Jimmy Durante stars as movie star Schnarzan, a name which you can probably guess is derived in part from Durante's bulbous nose, and partly from the fact that he's playing an actor who does Tarzan-like jungle movies. The only problem is that his movies have lost their freshness, and with that, their audience appeal. There's just the solution for him in that a famous explorer is coming back from Africa with new lions. But, Schnarzan's cinematic rival also wants those lions. What's an actor to do? Throw a wild Hollywood party with every star known to man, and impress the explorer into signing a contract for the use of the lions.
That "every star" (or in this case every B star, although there were apparently plans to film scenes with a bunch of the A-listers, too) is little more than an excuse for a series of comedic sketches, interspersed with Busby Berkeley-like musical numbers, wrapped around not much of a plot. Laurel and Hardy get top billing in the movie, but don't show up until the end to do a scene with Lupe Velez, who also plays Schnarzan's equivalent of Jane. In their defense, though, the scene is quite funny. The Three Stooges also make a brief appearance, together with their then-manager Ted Healy. There's also a forgettable subplot about an oilman, and their daughter who's being chased by a suitably photogenic young man. Perhaps the highlight, however, is Mickey Mouse. He shows up to lampoon Jimmy Durante, and then shows off a Disney cartoon in three-strip Technicolor. (At the time, Disney had an exclusive contract for the use of three-strip in animation.) How MGM convinced Disney to lend out the little mouse is a mystery to me.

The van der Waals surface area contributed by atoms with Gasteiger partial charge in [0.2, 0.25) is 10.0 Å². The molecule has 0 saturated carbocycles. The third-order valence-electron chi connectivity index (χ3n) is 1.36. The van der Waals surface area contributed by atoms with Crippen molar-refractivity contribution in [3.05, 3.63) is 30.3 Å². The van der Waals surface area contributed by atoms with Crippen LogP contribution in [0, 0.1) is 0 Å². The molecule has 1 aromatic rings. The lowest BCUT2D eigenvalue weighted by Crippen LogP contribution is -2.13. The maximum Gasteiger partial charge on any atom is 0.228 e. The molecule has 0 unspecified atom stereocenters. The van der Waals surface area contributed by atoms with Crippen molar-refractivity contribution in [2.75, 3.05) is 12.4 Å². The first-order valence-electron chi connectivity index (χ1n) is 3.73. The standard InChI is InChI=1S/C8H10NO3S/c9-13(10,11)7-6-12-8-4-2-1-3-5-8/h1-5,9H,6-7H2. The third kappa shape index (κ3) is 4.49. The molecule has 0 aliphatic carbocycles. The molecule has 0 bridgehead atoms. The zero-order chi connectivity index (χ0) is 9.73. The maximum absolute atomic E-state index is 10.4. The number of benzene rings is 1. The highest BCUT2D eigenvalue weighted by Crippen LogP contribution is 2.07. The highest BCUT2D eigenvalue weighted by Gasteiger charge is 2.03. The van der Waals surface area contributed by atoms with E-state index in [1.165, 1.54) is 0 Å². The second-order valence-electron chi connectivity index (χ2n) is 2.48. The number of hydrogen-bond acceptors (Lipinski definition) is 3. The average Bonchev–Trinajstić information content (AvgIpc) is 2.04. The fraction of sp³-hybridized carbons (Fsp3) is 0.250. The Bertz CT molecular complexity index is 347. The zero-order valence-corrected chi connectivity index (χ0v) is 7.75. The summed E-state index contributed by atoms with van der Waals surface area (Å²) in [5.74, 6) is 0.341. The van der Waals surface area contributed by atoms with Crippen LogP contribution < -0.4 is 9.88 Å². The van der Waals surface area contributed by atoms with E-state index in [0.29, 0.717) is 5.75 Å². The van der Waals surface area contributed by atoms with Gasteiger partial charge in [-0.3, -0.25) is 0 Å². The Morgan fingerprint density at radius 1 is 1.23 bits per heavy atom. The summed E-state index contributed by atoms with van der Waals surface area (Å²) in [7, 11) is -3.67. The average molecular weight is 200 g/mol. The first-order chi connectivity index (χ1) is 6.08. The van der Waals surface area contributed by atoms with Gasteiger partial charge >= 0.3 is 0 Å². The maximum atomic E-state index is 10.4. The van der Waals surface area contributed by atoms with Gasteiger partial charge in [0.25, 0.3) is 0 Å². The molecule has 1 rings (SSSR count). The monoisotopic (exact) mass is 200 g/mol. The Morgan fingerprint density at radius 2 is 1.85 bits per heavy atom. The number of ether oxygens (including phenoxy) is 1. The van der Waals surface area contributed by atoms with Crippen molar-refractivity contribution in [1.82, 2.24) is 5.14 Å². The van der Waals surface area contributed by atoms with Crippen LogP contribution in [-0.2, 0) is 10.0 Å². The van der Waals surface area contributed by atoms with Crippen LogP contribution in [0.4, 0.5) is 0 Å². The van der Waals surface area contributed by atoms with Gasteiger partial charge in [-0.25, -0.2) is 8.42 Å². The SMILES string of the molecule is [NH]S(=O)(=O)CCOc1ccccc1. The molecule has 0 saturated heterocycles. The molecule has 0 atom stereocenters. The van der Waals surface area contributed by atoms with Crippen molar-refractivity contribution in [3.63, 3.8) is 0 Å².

Is Hollywood Party movie good? Well, it's one of those movies that's more interesting than objectively good, although it's also so warped that you can't help butch watch in fascination to see what will come next. As the tag-line for the Schnarzan movie-within-a-movie goes, "Don't miss this if you can!" Besides, if you do miss it, you won't be able to find it on DVD.
Posted by Ted S. (Just a Cineast) at 12:48 PM
Monday, November 23, 2009
Jacqueline White, who was born on this day in 1922, is another of those Hollywood names that might sound familiar to you. It's with good reason. Although she retired from acting after she got married in 1950, she had important roles in a couple of very underrated movies. First, she played the wife of the suspect in Crossfire. It's a character that doesn't show up until a good ways into the movie, but she still has a meaningful part to play.